At UNITiD we use different design methods and tools. One of those methods, we’ve experimented with lately, is scenario based design. Scenario based design starts with telling stories. Since the basics of product usage is tied to narratives, telling stories is of great importance for designers.
We recently used scenario based design at the beginning of a project with the comics as a visualization technique. For this specific project we thought it would work pretty well because there was not a clear idea of how the product – a tablet app, should function and look like. Moreover, only a few of the app’s requirements had been defined, so we organized a workshop to clear things up.
Our setting was as follow: I engaged the five stakeholders around the table by talking and telling stories about the users using the product. Jimmy, a visual designer, illustrated the stories in storyboard sketches on the wall. Anastasia, an interaction designer, translated input into functional and nonfunctional requirements and sticked the post-its below the storyboard.
But first of all, before starting telling stories, we defined a main character – persona. There is no story without a character. After the persona was illustrated, we divided the scenarios in three parts:
- First user flow, on-boarding
- Use of tablet app after two weeks
- Use of tablet app after a couple of months
These parts depend on the product or service you are going to design. In general the following similar pattern can be used to cover all key elements:
- Start (how do you get there)
- Plot (what is the impact of the product?)
- End (where is it going?)
How did scenario based design help us?
We extract context from storytelling
Before creating the scenarios there was not a clear idea of what the product had to do and how it fit the life of the customers. The scenarios made the product and the user interacting with it a lot more tangible. The team developed this shared understanding together.
Starting point from user’s perspective
The scenarios provided a good first impression of what is important from the perspective of users. It did take effort sometimes to prevent stakeholders from thinking: “But I want to do this and that”. Pointing to the scenarios we were sketching helped to pull them back into the user’s perspective.
It keeps you focussed on the vision
Instead of only thinking of constraints and features, by using scenarios you have a view of the general flow which keeps you focussed on what you want to envision as a company. It helps reminding the group of participants where they want to go with their product.
Added value of the product became much clearer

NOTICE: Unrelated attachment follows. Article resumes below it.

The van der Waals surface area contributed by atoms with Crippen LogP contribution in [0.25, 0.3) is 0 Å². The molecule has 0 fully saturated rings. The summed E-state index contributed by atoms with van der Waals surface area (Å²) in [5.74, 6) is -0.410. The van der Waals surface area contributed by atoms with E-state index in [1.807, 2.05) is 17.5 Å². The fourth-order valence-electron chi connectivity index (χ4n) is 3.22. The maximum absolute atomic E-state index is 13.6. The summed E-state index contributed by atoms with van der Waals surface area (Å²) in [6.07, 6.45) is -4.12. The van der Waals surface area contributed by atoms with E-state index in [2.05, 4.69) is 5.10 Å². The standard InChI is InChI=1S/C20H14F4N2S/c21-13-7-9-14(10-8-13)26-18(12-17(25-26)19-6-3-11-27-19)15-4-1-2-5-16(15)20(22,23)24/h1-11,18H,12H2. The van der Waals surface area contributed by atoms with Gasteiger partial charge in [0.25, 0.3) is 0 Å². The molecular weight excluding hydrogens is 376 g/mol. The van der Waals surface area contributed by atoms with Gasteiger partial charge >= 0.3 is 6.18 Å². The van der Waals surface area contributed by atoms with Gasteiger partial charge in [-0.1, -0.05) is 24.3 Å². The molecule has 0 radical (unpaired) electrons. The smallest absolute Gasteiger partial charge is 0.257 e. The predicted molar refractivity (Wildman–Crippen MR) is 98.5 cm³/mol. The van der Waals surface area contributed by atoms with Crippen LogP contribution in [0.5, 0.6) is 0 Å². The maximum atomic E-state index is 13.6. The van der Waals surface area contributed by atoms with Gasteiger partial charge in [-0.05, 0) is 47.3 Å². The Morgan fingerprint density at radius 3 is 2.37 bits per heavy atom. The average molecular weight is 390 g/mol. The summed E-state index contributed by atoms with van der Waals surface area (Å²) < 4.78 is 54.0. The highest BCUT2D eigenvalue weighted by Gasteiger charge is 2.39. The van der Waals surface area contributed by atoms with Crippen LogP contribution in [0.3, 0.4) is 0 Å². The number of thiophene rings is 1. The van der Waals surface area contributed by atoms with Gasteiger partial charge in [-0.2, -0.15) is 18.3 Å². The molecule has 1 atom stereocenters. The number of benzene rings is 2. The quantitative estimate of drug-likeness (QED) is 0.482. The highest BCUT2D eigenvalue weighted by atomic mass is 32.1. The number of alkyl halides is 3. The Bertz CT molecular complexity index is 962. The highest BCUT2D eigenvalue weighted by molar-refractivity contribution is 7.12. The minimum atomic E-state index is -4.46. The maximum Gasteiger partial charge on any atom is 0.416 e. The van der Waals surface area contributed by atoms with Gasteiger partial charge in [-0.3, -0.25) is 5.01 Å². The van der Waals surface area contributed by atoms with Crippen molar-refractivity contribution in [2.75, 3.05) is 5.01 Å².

The app we wanted to design was a companion app. Therefore it was important to make clear why the app was needed. The app should have an added value to the other products of the company. By defining scenarios we could really grasp the situation, even though fictional, and discuss what we wanted would be an added value or not. It was more easily to judge a situation. “Is situation X going to bring us to where want to be? Or is situation Y more suitable and interesting?” We were able to see what were interesting parts about using the app and which parts were less interesting.
New requirements were generated
While Jimmy was sketching the scenarios, more and more requirements to the scenarios were added by Anastasia. A lot more than we all had expected to appear! Requirements which nobody had even thought of before. It showed how much there was to consider. The few requirements that were defined, were written on a yellow post- it. The new ones written down instantly by Anastasia were blue.
It provides a shared reference point
Everybody can relate to stories. Stakeholders with different backgrounds and different interests can relate to stories. The scenarios provided a common ground and it engaged all participants. When we were talking about a specific task or subject everybody knew what we were talking about.
Scenarios are sequential, they fill the gaps
What was really helpful in designing with scenarios was that the user experience had a clear beginning, middle, and “end” of use. This “line” connected the different parts of the use of the app together easily. If a project starts with only loose requirements, later on the designer has to search for these connections.
I presented the learnings of our workshop at UNITiD and some of my colleagues had questions that I will discuss here in the Q&A:
Q & A
Q: Designing with scenarios seems very insightful, but also very time consuming, because of all the sketching you have done. Do you think it’s feasible for every project?
A: We had three rounds of elaborating the drawings. The first round was for the sketches by Jimmy that we did during the workshop. This took us half a day. The two followings iterations were to make the scenarios more detailed. Three rounds are not necessary; the first round could be enough. There are other ways to describe scenarios, for example by scripting or by drawing stick figures.